SheliaH
(Indiana)

Posts:3054


02/16/2020 7:28 AM  
For a HOA this size, aren't all of you capable of meeting once a month to determine what needs to be done instead of paying someone? it might be a good idea to hire a bookkeeper to help prepare income expense statements, but beyond that, each owner could take on a part of association affairs to oversee. For example, one oversees landscaping, another works with the bookkeeper, someone else keeps track of documents like meeting minutes, and so on.

By the way, paying you and/or giving you a discount on your assessments is a dumb idea. First, it's probably against your documents (which you should be reading anyway). If the documents don't say say anything, do the math. Your association budget (you do have one, don't you?) Is based on assessments paid by all 4 homeowners. If you get a discount, you still have to make up that percentage, meaning the others would have to pay more, which isn't fair.

Call your neighbors together, determine what needs to be done, divide up the work. Every month, you meet and everyone should have some sort of status report. you might also consider visiting the community association institute website and but a few books on self managing a HOA so you can see what best practices could be adapted to your group. Good luck!
AugustinD


Posts:2915


02/16/2020 7:44 AM  
-- If you are on the board of the condo, then by taking payment for board service you lose the protections that the federal Volunteer Protection Act provides. These protections are significant. (Thanks to member TimB4 for posting this every so often.)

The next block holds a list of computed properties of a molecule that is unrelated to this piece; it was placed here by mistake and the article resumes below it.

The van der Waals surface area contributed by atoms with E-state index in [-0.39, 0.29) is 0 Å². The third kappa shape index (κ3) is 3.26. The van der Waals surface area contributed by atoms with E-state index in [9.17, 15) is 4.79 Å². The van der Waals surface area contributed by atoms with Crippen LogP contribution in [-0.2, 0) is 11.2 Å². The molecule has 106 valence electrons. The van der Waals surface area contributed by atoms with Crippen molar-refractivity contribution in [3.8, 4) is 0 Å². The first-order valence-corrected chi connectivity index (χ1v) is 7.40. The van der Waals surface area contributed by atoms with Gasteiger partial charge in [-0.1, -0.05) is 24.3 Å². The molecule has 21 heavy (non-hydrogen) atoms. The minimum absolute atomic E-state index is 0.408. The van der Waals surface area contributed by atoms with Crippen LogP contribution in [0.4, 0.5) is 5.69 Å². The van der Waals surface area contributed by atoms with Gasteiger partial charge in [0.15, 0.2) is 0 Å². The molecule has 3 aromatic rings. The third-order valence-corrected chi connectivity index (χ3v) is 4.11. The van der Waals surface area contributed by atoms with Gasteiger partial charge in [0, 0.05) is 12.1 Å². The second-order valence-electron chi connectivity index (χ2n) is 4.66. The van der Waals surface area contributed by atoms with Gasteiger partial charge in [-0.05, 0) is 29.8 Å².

-- I can understand your wanting compensation. I am glad the others at your condo approve. Just make sure this compensation is not for any type of board service.

-- As the others wrote, do not take a reduction in your assessment as payment.

-- This site may cover any relevant California law regarding paying directors:
https://www.davis-stirling.com/HOME/Paying-Directors

-- Else I do not think California law sets a limit on how much you can be compensated.
MarkW18
(Florida)

Posts:717


02/16/2020 8:43 AM  
First, you need to understand your governing docs. Second, you need to have a Board of Directors. Ten you need officers, a President, a Secretary and a Treasurer. If your docs say all Officers must be Directors, then there is no way in hell for you to be compensated. You can get reimbursed for supplies and such, but no payments for services and no reduction in dues, that is compensation, in and of itself.
JohnC46
(South Carolina)

Posts:9313


02/16/2020 9:15 AM  
Posted By MarkW18 on 02/16/2020 8:43 AM
First, you need to understand your governing docs. Second, you need to have a Board of Directors. Ten you need officers, a President, a Secretary and a Treasurer. If your docs say all Officers must be Directors, then there is no way in hell for you to be compensated. You can get reimbursed for supplies and such, but no payments for services and no reduction in dues, that is compensation, in and of itself.




This is how I see it.

AG5
(California)

Posts:3


02/17/2020 1:17 AM  
I don't think my CC&R specifies directors or officers. Which section of it would talk about this stuff? Would I need to create an amendment for this? If so, where could I find official paperwork and does it need to be notarized?
What is the difference between a manager, director, and president of HOA?
Thanks,
AG5
AG5